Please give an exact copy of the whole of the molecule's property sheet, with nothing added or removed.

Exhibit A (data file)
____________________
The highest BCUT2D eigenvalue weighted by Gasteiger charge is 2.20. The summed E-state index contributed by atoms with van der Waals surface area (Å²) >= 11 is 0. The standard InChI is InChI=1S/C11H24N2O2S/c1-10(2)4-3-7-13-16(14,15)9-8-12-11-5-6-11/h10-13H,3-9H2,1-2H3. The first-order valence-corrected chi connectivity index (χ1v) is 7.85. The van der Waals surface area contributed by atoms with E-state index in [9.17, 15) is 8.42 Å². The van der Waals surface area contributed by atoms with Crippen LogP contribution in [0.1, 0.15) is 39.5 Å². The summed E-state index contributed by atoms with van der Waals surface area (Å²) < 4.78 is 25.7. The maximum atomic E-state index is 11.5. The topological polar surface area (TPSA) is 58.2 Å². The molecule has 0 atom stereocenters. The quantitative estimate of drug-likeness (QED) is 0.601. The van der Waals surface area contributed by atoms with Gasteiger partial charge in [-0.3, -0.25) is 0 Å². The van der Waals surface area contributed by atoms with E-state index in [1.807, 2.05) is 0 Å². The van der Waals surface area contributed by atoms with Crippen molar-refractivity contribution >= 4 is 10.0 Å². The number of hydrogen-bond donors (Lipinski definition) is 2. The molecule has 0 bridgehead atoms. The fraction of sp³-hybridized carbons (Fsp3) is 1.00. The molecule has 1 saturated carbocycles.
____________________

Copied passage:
The highest BCUT2D eigenvalue weighted by Gasteiger charge is 2.20. The summed E-state index contributed by atoms with van der Waals surface area (Å²) >= 11 is 0. The standard InChI is InChI=1S/C11H24N2O2S/c1-10(2)4-3-7-13-16(14,15)9-8-12-11-5-6-11/h10-13H,3-9H2,1-2H3. The first-order valence-corrected chi connectivity index (χ1v) is 7.85. The van der Waals surface area contributed by atoms with E-state index in [9.17, 15) is 8.42 Å². The van der Waals surface area contributed by atoms with Crippen LogP contribution in [0.1, 0.15) is 39.5 Å². The summed E-state index contributed by atoms with van der Waals surface area (Å²) < 4.78 is 25.7. The maximum atomic E-state index is 11.5. The topological polar surface area (TPSA) is 58.2 Å². The molecule has 0 atom stereocenters. The quantitative estimate of drug-likeness (QED) is 0.601. The van der Waals surface area contributed by atoms with Gasteiger partial charge in [-0.3, -0.25) is 0 Å². The van der Waals surface area contributed by atoms with E-state index in [1.807, 2.05) is 0 Å². The van der Waals surface area contributed by atoms with Crippen molar-refractivity contribution >= 4 is 10.0 Å². The number of hydrogen-bond donors (Lipinski definition) is 2. The molecule has 0 bridgehead atoms. The fraction of sp³-hybridized carbons (Fsp3) is 1.00. The molecule has 1 saturated carbocycles.